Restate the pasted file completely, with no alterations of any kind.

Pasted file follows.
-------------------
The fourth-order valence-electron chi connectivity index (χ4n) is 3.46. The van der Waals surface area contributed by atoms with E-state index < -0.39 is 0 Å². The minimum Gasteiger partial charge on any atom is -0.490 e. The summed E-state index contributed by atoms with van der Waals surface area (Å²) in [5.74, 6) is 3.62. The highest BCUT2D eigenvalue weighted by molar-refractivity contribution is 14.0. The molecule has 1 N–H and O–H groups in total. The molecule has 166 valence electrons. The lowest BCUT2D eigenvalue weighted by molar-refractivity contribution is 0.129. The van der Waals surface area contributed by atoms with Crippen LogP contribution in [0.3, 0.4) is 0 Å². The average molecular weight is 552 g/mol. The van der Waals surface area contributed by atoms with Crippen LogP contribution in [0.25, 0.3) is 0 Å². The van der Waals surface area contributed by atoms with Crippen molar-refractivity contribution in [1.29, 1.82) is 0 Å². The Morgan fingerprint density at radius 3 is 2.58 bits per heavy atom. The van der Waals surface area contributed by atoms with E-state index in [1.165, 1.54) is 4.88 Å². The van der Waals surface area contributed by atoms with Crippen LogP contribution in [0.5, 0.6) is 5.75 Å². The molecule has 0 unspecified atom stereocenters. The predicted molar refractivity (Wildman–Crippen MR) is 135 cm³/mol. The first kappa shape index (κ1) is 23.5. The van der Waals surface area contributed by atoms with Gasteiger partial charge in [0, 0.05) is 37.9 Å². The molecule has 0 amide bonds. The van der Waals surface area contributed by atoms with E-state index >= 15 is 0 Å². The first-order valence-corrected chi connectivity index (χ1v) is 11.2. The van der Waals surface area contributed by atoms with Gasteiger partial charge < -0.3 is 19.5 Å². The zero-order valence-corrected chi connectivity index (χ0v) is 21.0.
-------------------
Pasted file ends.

The fourth-order valence-electron chi connectivity index (χ4n) is 3.46. The van der Waals surface area contributed by atoms with E-state index < -0.39 is 0 Å². The minimum Gasteiger partial charge on any atom is -0.490 e. The summed E-state index contributed by atoms with van der Waals surface area (Å²) in [5.74, 6) is 3.62. The highest BCUT2D eigenvalue weighted by molar-refractivity contribution is 14.0. The molecule has 1 N–H and O–H groups in total. The molecule has 166 valence electrons. The lowest BCUT2D eigenvalue weighted by molar-refractivity contribution is 0.129. The van der Waals surface area contributed by atoms with Crippen LogP contribution in [0.3, 0.4) is 0 Å². The average molecular weight is 552 g/mol. The van der Waals surface area contributed by atoms with Crippen LogP contribution in [0.25, 0.3) is 0 Å². The van der Waals surface area contributed by atoms with Crippen molar-refractivity contribution in [1.29, 1.82) is 0 Å². The Morgan fingerprint density at radius 3 is 2.58 bits per heavy atom. The van der Waals surface area contributed by atoms with E-state index in [1.165, 1.54) is 4.88 Å². The van der Waals surface area contributed by atoms with Crippen LogP contribution in [0.5, 0.6) is 5.75 Å². The molecule has 0 unspecified atom stereocenters. The predicted molar refractivity (Wildman–Crippen MR) is 135 cm³/mol. The first kappa shape index (κ1) is 23.5. The van der Waals surface area contributed by atoms with Gasteiger partial charge in [0, 0.05) is 37.9 Å². The molecule has 0 amide bonds. The van der Waals surface area contributed by atoms with E-state index >= 15 is 0 Å². The first-order valence-corrected chi connectivity index (χ1v) is 11.2. The van der Waals surface area contributed by atoms with Gasteiger partial charge < -0.3 is 19.5 Å². The zero-order valence-corrected chi connectivity index (χ0v) is 21.0.